Association of apolipoprotein E with the progression of hepatitis B virus-related liver disease

Int J Clin Exp Pathol. 2015 Nov 1;8(11):14749-56. eCollection 2015.


Hepatitis B virus (HBV) infection increases the risk of liver decompensation, cirrhosis and hepatocellular carcinoma (HCC). Apolipoprotein E (ApoE), one of the major cholesterol carriers, plays important role in the metabolism of lipoprotein and the regulation of immune response. The present study was aimed to explore whether the genetic variation in ApoE gene affected disease progression in HBV infected individuals. We collected sera samples from healthy volunteers (n=40), inactive HBV carriers (n=30), and patients with acute hepatitis (n=60), severe hepatitis (n=12), HBV-related liver cirrhosis (n=58) or primary HCC (n=39). We found that ApoE and interlukin-6 (IL-6) was progressively increased, while IL-2 was gradually decreased with the increasing grade of disease severity. Furthermore, high ApoE levels in HBV infected individuals were correlated with increased IL-6 and decreased IL-2 levels, indicating immune abnormalities in these patients. The frequency of E3/3 genotype was progressively increased from carriers group, hepatitis group to progressive group (cirrhosis and HCC). The serum levels of low-density lipoprotein cholesterol (LDL-C) differed among ApoE phenotypes, with E3/4, E4/4> E3/3>E2/3. Our study suggested that ApoE may have a role in the pathogenesis and progression of HBV-related liver disease and indicated the possible underlying mechanisms.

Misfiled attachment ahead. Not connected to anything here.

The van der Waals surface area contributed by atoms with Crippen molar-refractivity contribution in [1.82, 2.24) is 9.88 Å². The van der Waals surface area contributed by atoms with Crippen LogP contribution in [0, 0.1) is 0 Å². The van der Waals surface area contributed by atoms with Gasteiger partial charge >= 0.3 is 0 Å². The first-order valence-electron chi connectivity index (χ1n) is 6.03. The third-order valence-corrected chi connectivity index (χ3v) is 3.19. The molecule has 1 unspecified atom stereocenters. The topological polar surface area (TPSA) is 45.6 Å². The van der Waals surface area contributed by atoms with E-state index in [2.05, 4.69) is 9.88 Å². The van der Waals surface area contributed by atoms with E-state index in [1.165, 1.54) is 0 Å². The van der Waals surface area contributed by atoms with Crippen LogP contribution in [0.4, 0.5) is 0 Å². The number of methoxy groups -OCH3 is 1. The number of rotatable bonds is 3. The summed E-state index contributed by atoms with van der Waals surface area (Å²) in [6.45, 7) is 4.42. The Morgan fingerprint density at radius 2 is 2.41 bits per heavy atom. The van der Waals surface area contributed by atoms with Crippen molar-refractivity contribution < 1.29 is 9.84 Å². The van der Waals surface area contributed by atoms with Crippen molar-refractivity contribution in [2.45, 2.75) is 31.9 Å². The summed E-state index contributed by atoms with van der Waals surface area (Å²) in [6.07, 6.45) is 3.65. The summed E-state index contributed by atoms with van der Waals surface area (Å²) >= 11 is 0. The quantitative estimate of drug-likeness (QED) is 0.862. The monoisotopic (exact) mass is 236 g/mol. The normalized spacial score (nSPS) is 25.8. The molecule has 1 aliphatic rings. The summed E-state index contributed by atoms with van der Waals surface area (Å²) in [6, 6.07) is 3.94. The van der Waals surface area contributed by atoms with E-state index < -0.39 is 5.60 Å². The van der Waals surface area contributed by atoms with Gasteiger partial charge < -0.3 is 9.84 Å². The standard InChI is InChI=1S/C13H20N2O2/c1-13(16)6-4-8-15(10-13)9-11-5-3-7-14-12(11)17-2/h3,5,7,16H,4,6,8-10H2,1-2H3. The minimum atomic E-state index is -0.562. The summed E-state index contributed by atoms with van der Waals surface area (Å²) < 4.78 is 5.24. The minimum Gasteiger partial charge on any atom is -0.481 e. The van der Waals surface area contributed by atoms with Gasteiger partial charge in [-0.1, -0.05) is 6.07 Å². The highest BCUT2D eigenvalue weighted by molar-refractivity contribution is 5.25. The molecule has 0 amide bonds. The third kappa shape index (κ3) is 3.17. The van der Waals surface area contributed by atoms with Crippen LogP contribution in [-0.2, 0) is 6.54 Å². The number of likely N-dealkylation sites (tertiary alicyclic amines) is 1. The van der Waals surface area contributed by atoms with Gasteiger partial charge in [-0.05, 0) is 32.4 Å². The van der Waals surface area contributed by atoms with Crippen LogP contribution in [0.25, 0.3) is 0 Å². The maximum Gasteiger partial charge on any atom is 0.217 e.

Keywords: Hepatitis B virus; apolipoprotein E; polymorphisms.

Publication types

  • Research Support, Non-U.S. Gov't

MeSH terms

  • Adolescent
  • Adult
  • Aged
  • Apolipoproteins E / genetics*
  • Disease Progression
  • Enzyme-Linked Immunosorbent Assay
  • Female
  • Genetic Predisposition to Disease
  • Genotype
  • Hepatitis B / complications*
  • Hepatitis B / genetics
  • Humans
  • Liver Diseases / genetics*
  • Liver Diseases / virology*
  • Male
  • Middle Aged
  • Polymorphism, Single Nucleotide
  • Reverse Transcriptase Polymerase Chain Reaction


  • Apolipoproteins E